Last week, more than 200 migrants, mostly from Eritrea and Somalia, died just a kilometre from the shores of the Sicilian island of Lampedusa when their boat caught fire and sank.
Malmström is due to visit Lampedusa on Wednesday, along with commission president José Manuel Barroso and deputy prime minister of Italy Angelino Alfano, in the spirit of European support.
Speaking at a press conference on Tuesday, the commissioner said, "The recent events are a European tragedy and concern all member states. This is why we have to act at European level to show concrete solidarity both with migrants and with countries confronted with extreme migratory pressure.
"Member states have to do more to help refugees and asylum seekers. These people are the most vulnerable and they have already gone through horrible events. It is unacceptable that they have to risk their lives in order to receive protection."
She continued, "Member states have to be more active in resettling refugees to the EU, in order to prevent these deadly crossings.
"Let's make sure that what happened in Lampedusa will be a wakeup call to increase solidarity and mutual support and to prevent similar tragedies in the future" - Cecilia Malmström
The commissioner also announced that she has proposed the deployment of an "extensive Frontex search and rescue operation that will cover the Mediterranean from Cyprus to Spain".
The Swedish official said "such an operation will help lead to quicker tracking, identifying and the rescuing of more vessels and boats, and therefore prevent the loss of lives at sea".
"I have made it clear to all ministers that these are European issues that require European answers. If they want to provide answers and show concrete solidarity they have to give the commission the appropriate financial resources.
"I am confident that today all member states have heard our strong call and will react accordingly.
"In the longer term we need a more open approach to migration, to define a common European policy based on the rights of the migrants and of the asylum seekers and on solidarity to both the migrants and the member states.
"Let's make sure that what happened in Lampedusa will be a wakeup call to increase solidarity and mutual support and to prevent similar tragedies in the future," she concluded.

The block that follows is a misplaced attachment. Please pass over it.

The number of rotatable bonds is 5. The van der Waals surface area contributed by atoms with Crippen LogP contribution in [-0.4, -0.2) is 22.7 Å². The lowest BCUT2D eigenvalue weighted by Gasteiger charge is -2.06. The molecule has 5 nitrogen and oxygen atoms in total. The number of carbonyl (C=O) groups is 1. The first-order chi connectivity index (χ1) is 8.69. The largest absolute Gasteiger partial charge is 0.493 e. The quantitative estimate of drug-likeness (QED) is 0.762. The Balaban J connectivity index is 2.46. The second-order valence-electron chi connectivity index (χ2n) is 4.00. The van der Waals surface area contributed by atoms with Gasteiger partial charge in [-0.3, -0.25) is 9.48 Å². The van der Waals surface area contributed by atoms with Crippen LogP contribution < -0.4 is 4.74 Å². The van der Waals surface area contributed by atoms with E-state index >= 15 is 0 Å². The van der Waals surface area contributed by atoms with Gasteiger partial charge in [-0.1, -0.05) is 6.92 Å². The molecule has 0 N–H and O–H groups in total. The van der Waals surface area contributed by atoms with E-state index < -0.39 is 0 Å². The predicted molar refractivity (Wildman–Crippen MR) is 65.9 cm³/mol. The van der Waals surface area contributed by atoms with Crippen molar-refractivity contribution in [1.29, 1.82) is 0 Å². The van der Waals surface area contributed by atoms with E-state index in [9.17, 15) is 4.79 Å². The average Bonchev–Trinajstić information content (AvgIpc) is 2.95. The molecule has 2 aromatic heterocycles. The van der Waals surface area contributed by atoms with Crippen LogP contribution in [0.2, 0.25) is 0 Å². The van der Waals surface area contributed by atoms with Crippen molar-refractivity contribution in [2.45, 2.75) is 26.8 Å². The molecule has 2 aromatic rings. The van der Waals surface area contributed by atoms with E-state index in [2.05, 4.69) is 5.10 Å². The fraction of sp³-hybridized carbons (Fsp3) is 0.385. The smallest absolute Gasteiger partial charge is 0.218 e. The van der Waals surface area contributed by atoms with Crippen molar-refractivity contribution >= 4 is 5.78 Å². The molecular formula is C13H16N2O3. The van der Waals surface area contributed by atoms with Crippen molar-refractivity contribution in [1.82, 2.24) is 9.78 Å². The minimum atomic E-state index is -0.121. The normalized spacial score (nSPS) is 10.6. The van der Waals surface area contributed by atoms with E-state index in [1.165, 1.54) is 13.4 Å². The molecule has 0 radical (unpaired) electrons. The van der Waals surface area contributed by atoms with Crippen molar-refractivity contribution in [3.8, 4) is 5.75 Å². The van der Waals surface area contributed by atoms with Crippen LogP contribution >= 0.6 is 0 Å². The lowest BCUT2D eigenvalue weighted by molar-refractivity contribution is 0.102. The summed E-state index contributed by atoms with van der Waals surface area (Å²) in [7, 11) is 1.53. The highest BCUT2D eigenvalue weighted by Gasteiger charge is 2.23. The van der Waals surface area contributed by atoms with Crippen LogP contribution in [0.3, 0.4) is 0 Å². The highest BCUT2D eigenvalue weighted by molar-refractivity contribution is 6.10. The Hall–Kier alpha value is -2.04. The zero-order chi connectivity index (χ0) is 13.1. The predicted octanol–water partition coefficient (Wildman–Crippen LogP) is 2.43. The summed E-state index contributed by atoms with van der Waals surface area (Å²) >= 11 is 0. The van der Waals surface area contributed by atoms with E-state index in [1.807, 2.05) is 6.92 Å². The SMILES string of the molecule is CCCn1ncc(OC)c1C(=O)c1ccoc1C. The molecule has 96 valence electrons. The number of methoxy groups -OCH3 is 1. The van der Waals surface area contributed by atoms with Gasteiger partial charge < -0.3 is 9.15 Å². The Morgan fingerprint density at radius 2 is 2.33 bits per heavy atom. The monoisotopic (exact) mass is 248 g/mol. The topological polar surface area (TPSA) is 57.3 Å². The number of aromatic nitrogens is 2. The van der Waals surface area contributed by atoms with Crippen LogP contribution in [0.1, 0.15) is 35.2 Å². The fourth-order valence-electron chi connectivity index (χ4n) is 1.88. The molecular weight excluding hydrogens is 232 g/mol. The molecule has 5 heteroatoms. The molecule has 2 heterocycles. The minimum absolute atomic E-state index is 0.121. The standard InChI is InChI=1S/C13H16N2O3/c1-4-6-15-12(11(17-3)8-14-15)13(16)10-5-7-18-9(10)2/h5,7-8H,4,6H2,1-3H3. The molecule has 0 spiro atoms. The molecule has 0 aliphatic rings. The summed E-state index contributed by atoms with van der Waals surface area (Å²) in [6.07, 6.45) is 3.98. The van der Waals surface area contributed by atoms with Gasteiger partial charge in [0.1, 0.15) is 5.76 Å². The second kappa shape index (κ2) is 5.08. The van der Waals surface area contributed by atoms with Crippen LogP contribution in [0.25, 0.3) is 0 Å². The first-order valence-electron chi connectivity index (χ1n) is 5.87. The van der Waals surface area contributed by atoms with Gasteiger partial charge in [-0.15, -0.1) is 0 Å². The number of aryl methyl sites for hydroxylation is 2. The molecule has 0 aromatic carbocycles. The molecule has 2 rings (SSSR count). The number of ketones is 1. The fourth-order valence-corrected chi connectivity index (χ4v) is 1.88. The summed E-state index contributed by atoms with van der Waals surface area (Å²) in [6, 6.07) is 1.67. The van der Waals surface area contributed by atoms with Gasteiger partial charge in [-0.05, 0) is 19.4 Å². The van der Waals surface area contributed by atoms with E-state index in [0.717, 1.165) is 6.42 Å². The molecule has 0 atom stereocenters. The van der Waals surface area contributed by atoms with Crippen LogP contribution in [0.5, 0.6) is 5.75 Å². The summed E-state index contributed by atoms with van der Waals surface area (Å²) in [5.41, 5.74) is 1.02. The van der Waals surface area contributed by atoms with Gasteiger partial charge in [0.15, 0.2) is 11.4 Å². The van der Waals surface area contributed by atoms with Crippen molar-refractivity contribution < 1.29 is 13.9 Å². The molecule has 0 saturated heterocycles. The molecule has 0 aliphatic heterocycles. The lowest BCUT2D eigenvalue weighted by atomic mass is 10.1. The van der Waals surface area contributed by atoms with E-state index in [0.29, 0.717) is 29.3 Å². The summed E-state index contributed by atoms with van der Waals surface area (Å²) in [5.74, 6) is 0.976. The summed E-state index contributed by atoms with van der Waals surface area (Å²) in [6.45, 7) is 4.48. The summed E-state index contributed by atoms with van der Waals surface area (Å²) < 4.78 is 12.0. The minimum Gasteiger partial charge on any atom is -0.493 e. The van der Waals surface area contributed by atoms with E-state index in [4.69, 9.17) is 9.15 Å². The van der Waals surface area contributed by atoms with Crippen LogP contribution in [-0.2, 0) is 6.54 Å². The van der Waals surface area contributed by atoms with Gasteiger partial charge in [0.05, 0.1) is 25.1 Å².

In response to the incident Timothy Kirkhope, parliament's ECR group spokesman on justice and home affairs, said, "This has been a real tragedy, and unfortunately, these events have taught us lessons which we have learnt too late."
Speaking about the Frontex proposals, the British deputy said, "I have always been a supporter of Frontex, and supported calls for the agency to play a greater role in guarding the European borders including at sea.
"It is important not just for security and to combat smugglers and human traffickers who target Europe, but also in dealing with potentially fatal humanitarian problems.
"This new-found resolve is encouraging. It is something which I and the parliament have been calling for," he added.
"What we need now is for member states and the EU council to get behind these proposals, because too often in the past similar proposals have been shelved.
"This isn't about facilitating immigration, but about identifying those whose lives are at real risk and policing Europe's borders, so that we never have to witness events like this again," he urged.
ALDE leader Guy Verhofstadt expressed regret about the Lampedusa tragedy saying that it "could have been prevented".
He said that, according to the international maritime organisation, "25,000 migrants have lost their lives in the Mediterranean over the past 20 years."
"The issue of managing migration flows is complex but there can be no excuse for turning our backs on desperate asylum seekers at our borders," he continued, adding, "It is no good just wringing our hands at the plight of refugees and playing the blame game. Europe, together, must take collective responsibility."
The Belgian MEP, turning his attention to Frontex, said that the agency had "seen its budget cut from €115m in 2011 to €85m this year", and that "this is no way to run an effective border surveillance service or asylum assistance programme".
"We desperately need a common European migration policy. The legislative pieces are in place but member states have still to agree," he concluded.
Meanwhile, S&D group chair Hannes Swoboda said the matter of refugees crossing EU borders is "an EU competence, jointly with member states".
"We must help countries of origin so that the conditions which force people to leave are improved" and "we must give more support to transit countries like Tunisia and Lebanon which are faced with such high numbers of refugees," insisted the Austrian deputy.
"Promises of support are not enough; we must help them financially and ensure that the EU budget provides for such financial assistance," he concluded.
UK Green group member Jean Lambert criticised the response to the recent Lampedusa tragedy, saying, "Despite the outpouring of rhetoric from ministers and bigger political groups in response to the latest tragedy in Lampedusa, concrete proposals remain absent.
"EU governments and politicians have consistently blocked attempts to ensure EU border policies can focus on saving lives at sea and deciding which countries take responsibility for those saved: they have also failed to ensure that those seeking refuge can access asylum systems safely," she argued, before adding, "Therefore, it is hard to take such rhetoric at face value."